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Former member of 5th Harmony – Camila Cabello Shares Her Journey To Fame

Former member of 5th Harmony – Camila Cabello Shares Her Journey To Fame

Etonline.com: Camila Cabello made quite the journey to get where she is today.

In a recent interview with Glamour, the 20-year-old singer and her mom, Sinuhe, opened up about their difficult path coming to America from Cuba. "We flew from Cuba to Mexico, and went by bus to the American border; it took a month," Sinuhe told the magazine. "We left everyone behind, my friends, my family. My fear was that my husband wouldn’t [ever] be able to come."

Camila -- who recalled that she was "very introverted" as a child and had trouble making friends in a new country -- brought just one item with her to America: a doll her mom found at a flea market.

"I started bringing my CDs to the YMCA after school; I’d ask for the boom box and go play my music in the corner and people would come over,” Camila recalled. “And I created a little YouTube channel doing covers -- I must have posted 50. Even though I’d be like, ‘Oh my God, this is so bad,’ music was the thing I was passionate enough about to get over being shy."

"After seeing a One Direction ‘tips on auditioning for The X Factor (USA)’ video, I asked Mom if I could audition," she said.

The singing competition gave Camila her big break, as she was grouped together with Normani Kordei, Lauren Jauregui, Dinah Jane and Ally Brooke, forming Fifth Harmony. In December 2016, however, Camila left the group to pursue a solo career.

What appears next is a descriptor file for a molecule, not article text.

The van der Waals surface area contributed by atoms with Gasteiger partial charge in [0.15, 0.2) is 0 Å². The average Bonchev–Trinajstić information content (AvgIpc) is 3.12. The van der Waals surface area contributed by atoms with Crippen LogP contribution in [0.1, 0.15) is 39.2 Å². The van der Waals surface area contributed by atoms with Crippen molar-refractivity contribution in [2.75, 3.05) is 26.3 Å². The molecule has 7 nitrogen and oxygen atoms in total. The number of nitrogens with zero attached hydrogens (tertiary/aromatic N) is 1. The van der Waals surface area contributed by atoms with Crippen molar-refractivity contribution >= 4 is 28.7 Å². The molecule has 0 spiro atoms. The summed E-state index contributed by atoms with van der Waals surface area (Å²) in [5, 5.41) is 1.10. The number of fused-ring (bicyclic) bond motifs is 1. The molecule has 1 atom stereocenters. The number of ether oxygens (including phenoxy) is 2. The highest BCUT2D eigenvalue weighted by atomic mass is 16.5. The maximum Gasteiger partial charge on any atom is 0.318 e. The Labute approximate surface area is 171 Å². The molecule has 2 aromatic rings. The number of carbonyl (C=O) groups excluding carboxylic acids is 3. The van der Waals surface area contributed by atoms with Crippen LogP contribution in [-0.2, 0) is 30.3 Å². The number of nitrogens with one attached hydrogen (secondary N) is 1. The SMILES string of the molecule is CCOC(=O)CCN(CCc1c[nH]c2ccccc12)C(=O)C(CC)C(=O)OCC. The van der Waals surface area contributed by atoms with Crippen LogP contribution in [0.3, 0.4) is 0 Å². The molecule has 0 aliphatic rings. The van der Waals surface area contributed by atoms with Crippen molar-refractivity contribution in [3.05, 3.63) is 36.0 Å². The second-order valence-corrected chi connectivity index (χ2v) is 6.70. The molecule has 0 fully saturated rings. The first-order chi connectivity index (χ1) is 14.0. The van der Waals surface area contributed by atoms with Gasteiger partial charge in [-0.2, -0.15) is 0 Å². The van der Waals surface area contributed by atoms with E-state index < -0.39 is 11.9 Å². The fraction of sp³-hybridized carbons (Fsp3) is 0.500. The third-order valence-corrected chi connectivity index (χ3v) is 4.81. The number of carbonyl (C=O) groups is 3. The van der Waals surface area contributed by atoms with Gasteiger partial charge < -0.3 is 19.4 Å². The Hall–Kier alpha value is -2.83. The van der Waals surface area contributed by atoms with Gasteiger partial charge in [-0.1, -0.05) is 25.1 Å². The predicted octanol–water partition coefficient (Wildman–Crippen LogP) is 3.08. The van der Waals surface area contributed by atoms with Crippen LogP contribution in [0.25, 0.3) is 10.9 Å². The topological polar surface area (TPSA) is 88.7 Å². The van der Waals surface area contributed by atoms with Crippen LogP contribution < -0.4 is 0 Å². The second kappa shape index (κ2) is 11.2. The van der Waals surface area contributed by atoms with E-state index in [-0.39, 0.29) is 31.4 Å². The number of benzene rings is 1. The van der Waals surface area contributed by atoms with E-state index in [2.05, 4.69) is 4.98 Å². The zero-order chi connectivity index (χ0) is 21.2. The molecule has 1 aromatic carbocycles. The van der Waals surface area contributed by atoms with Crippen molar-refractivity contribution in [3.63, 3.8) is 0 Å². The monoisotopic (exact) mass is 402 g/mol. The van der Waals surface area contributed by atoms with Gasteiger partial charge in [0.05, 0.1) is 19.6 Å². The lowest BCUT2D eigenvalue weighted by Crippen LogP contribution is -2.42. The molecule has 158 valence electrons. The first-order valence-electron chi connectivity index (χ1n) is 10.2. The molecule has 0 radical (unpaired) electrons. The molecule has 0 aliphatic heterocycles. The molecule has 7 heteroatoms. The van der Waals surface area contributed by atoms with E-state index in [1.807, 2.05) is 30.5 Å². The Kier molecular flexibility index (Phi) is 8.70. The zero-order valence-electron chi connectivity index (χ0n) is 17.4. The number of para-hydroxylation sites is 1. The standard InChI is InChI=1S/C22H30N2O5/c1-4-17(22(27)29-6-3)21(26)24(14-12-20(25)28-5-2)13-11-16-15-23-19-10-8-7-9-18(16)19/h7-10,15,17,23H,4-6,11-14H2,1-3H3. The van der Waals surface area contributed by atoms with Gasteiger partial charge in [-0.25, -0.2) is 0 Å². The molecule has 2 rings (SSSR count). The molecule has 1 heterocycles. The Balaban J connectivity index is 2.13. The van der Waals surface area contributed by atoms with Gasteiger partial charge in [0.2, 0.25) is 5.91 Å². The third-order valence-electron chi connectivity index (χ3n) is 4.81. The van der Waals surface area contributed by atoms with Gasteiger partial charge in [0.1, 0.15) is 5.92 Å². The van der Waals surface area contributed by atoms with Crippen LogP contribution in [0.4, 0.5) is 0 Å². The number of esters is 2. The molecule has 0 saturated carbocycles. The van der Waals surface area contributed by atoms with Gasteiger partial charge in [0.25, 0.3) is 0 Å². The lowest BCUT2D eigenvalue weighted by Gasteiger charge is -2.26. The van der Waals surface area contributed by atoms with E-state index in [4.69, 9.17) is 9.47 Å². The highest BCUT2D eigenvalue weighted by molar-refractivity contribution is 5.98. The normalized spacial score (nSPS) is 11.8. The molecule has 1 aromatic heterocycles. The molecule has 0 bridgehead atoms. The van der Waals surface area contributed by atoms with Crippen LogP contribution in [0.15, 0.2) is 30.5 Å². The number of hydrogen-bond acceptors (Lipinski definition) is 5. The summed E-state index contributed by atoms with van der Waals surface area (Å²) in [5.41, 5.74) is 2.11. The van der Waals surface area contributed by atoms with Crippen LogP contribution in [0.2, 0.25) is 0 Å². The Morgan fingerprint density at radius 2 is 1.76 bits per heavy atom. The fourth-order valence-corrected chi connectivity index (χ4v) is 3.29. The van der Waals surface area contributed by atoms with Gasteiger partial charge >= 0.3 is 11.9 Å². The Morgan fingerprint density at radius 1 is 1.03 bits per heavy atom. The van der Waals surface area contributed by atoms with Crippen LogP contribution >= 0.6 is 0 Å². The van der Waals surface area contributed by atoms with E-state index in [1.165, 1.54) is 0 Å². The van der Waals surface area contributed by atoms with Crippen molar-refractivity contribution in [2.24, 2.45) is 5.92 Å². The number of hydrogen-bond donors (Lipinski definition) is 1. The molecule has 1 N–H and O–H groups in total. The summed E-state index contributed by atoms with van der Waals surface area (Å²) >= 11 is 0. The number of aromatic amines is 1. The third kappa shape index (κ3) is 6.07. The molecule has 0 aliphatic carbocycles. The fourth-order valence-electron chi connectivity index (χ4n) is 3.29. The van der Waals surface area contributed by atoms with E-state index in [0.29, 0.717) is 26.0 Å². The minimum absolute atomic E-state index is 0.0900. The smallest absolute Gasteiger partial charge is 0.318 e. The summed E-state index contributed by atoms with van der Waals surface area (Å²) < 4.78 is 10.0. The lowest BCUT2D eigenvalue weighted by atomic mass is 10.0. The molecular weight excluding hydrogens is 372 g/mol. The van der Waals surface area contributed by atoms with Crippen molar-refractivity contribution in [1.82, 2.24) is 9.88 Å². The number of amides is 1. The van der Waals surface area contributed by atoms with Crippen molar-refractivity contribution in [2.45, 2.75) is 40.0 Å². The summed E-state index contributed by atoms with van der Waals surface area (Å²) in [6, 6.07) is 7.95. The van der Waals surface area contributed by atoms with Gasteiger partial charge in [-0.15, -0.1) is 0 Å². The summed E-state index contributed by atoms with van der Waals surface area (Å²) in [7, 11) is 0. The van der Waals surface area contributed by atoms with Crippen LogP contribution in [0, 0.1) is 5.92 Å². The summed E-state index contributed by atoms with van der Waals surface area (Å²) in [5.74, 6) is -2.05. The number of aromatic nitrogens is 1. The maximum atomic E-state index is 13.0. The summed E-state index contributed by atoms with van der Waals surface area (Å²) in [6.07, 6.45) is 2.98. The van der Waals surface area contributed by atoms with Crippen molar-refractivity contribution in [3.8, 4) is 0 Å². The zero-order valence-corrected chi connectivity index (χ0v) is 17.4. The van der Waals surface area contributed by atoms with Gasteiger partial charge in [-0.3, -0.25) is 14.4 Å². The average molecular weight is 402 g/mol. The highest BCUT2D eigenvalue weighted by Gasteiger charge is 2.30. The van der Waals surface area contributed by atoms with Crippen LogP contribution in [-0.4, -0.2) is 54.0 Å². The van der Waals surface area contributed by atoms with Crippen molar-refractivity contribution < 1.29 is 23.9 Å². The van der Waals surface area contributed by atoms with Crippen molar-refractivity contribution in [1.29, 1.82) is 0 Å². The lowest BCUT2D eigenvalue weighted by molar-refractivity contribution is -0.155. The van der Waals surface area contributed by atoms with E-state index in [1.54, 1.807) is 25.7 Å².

“I have never met someone who can confront her fears in the way she does,” Sinuhe said of Camila. "I can tell she’s terrified, but she doesn't stop. She always asks me, 'Do you think everybody knows [I'm scared]?' And I'm like, 'No, nobody can tell.'"

Now, Camila is inspired to share her story through music, and hopes to inspire others to follow their dreams.

"Right now I’m in the process of writing about our whole journey. I want to make a love song for immigrants. That word, immigrant, has such a negative connotation -- I can just imagine all the little girls who have dreams of coming here and feel unwanted," she explained. "It inspires me in my music to do my best to give [them] the light that I have."

"I want to be what people think of when they think of America: a person who, no matter what her first language was or what her religion is, can see her dreams come to life if she works hard enough," she concluded.